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Year: published in Duration: c. Nineteen long years passed between the composition of Holst's last two works for winds, the Second Suite in F and the masterful Hammersmith.
Commissioned by the British Broadcasting Corporation BBC for its military band, Hammersmith was Holst's first band work for professional musicians, the earlier suites having been composed for amateur bands. Holst was to have conducted the first performance at the third annual convention of the American Bandmasters Association, but he was forced to cancel his appearance due to illness. Hammersmith in its original incarnation, Holst later re-wrote it for symphony orchestra remained unpublished and did not receive another performance until nearly 22 years later.
When that long-delayed second performance finally arrived, it was given by an American band the Kiltie Band of the Carnegie Institute of Technology -- now Carnegie Melon University -- in Pittsburgh, Penn.
The score bears the dedication "To the Author of the Water Gypsies. Herbert, and his novel deals with a working-class girl from Hammersmith who shares her life with two very different types of men: An illiterate barge worker and an artist, a duality that obviously appealed to Holst.
Hammersmith is a Prelude and Scherzo, its composition a result of Holst's long familiarity with the Hammersmith metropolitan borough of London, which sits on the Thames River. At the time, , inhabitants were packed into an area of 3. Holst's fascination with the duality of his surroundings is reflected in his composition.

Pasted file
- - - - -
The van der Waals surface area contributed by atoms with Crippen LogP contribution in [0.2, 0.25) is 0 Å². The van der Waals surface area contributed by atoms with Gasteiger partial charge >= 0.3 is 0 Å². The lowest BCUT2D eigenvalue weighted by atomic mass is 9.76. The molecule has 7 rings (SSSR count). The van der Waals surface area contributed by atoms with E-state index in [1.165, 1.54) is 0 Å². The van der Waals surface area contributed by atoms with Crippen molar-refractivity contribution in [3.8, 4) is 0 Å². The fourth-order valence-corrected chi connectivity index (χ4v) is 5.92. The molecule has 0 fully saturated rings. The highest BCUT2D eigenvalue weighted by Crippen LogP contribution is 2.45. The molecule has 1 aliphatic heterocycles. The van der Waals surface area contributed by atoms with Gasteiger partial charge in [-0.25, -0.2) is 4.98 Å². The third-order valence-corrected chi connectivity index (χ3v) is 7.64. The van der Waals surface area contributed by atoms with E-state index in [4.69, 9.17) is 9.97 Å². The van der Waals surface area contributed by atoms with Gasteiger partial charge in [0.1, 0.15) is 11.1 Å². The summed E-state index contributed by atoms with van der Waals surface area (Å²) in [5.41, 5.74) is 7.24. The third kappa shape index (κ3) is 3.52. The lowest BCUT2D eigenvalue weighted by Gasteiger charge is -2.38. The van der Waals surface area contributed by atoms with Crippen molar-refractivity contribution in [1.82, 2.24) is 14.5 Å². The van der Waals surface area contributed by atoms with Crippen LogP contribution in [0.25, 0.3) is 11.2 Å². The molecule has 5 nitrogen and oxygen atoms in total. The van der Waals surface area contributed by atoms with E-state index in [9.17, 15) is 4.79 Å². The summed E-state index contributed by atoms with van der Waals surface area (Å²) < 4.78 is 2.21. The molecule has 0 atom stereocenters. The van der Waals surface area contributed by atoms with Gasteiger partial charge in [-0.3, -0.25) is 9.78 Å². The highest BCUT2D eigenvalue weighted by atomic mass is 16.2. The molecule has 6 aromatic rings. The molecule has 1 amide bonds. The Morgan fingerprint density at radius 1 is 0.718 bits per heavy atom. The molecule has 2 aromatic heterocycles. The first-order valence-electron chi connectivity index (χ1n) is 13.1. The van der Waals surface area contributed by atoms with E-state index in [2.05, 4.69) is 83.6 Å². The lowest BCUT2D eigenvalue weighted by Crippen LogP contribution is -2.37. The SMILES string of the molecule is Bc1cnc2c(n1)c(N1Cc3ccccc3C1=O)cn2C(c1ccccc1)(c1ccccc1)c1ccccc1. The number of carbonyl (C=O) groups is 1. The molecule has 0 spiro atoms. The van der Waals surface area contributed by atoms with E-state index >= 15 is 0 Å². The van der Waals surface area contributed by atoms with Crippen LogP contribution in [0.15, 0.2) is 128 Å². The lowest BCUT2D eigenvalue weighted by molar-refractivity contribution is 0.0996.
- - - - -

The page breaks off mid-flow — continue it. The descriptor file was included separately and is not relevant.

The Prelude representing the inexorable, "unnoticed and unconcerned" river is slow and unconcerned, reflecting a duality in its very key: E Major set against F minor. The Scherzo representing the Cockney street markets and the laughing, bustling crowds is boisterous, exuberant, and vulgar. The music and mood of the Prelude returns at the end of the composition, bringing us back to the great slow-moving river, passing relentlessly out to sea. It is named for the well-known West London borough upon the river Thames where Holst lived and worked for many years of his life.
Unfortunately, he had to cancel his appearance due to illness. The piece was not performed again until Robert Cantrick at Carnegie Mellon University revived it in But Imogen also writes:. During all the years since then, his favorite London walk had been along the river-path to Chiswick. In Hammersmith, the river is the background to the crowd; it is a river that goes on its way unnoticed and unconcerned. With all of this offered imagery, it is difficult not to interpret Hammersmith as a direct representation of the actual place it was named for.
We can easily imagine ourselves in the shoes of someone who has ventured from the banks of the river into the crowded marketplaces and loud taverns. What this interpretation fails to fully account for, however, is an unaccompanied clarinet solo that suddenly appears halfway through the piece. Many have explained this moment as a respite from the streets, or a retreat back to the river, but to a keen listener, the clarinet melody is simply too different in tone and presentation for this programmatic interpretation to be completely satisfying.
Nonetheless, it has remained popular over the years. A new theory put forth by University of Georgia alumnus Evan Harger posits that Hammersmith is best understood from a philosophical viewpoint. Despite its attempts, The Mystic can never convert The Philistine; their blind faith and common sense intellect are simply too incompatible.